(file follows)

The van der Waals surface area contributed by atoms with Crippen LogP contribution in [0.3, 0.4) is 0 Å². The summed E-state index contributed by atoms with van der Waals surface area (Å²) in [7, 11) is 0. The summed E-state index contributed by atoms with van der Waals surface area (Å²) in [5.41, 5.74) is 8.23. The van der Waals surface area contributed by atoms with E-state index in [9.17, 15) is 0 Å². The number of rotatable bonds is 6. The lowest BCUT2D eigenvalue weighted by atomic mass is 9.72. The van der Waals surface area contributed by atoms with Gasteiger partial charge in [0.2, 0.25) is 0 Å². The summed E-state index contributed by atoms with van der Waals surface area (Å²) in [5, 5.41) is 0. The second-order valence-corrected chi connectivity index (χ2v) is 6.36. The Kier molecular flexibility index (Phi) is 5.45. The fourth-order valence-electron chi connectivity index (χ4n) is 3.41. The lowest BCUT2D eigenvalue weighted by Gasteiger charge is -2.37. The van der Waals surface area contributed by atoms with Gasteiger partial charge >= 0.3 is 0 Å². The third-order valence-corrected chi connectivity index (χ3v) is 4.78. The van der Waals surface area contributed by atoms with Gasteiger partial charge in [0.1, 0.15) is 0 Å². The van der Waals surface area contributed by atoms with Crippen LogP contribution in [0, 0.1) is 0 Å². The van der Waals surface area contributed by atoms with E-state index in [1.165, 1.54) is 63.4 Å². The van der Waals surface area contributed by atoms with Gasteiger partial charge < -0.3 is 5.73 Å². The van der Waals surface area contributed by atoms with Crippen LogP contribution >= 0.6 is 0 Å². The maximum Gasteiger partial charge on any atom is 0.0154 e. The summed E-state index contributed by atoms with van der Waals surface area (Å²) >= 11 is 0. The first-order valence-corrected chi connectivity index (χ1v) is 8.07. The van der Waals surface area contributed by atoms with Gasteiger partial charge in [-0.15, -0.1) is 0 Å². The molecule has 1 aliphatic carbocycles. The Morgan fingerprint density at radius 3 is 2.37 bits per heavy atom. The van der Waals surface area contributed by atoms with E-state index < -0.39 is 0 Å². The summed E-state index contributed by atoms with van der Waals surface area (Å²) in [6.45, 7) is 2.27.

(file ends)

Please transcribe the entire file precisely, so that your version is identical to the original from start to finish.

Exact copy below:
The van der Waals surface area contributed by atoms with Crippen LogP contribution in [0.3, 0.4) is 0 Å². The summed E-state index contributed by atoms with van der Waals surface area (Å²) in [7, 11) is 0. The summed E-state index contributed by atoms with van der Waals surface area (Å²) in [5.41, 5.74) is 8.23. The van der Waals surface area contributed by atoms with E-state index in [9.17, 15) is 0 Å². The number of rotatable bonds is 6. The lowest BCUT2D eigenvalue weighted by atomic mass is 9.72. The van der Waals surface area contributed by atoms with Gasteiger partial charge in [0.2, 0.25) is 0 Å². The summed E-state index contributed by atoms with van der Waals surface area (Å²) in [5, 5.41) is 0. The second-order valence-corrected chi connectivity index (χ2v) is 6.36. The Kier molecular flexibility index (Phi) is 5.45. The fourth-order valence-electron chi connectivity index (χ4n) is 3.41. The lowest BCUT2D eigenvalue weighted by Gasteiger charge is -2.37. The van der Waals surface area contributed by atoms with Gasteiger partial charge >= 0.3 is 0 Å². The third-order valence-corrected chi connectivity index (χ3v) is 4.78. The van der Waals surface area contributed by atoms with Gasteiger partial charge in [0.1, 0.15) is 0 Å². The van der Waals surface area contributed by atoms with Crippen LogP contribution in [0, 0.1) is 0 Å². The van der Waals surface area contributed by atoms with E-state index in [1.165, 1.54) is 63.4 Å². The van der Waals surface area contributed by atoms with Gasteiger partial charge < -0.3 is 5.73 Å². The van der Waals surface area contributed by atoms with Crippen LogP contribution >= 0.6 is 0 Å². The maximum Gasteiger partial charge on any atom is 0.0154 e. The summed E-state index contributed by atoms with van der Waals surface area (Å²) >= 11 is 0. The first-order valence-corrected chi connectivity index (χ1v) is 8.07. The van der Waals surface area contributed by atoms with Gasteiger partial charge in [-0.15, -0.1) is 0 Å². The molecule has 1 aliphatic carbocycles. The Morgan fingerprint density at radius 3 is 2.37 bits per heavy atom. The van der Waals surface area contributed by atoms with E-state index < -0.39 is 0 Å². The summed E-state index contributed by atoms with van der Waals surface area (Å²) in [6.45, 7) is 2.27.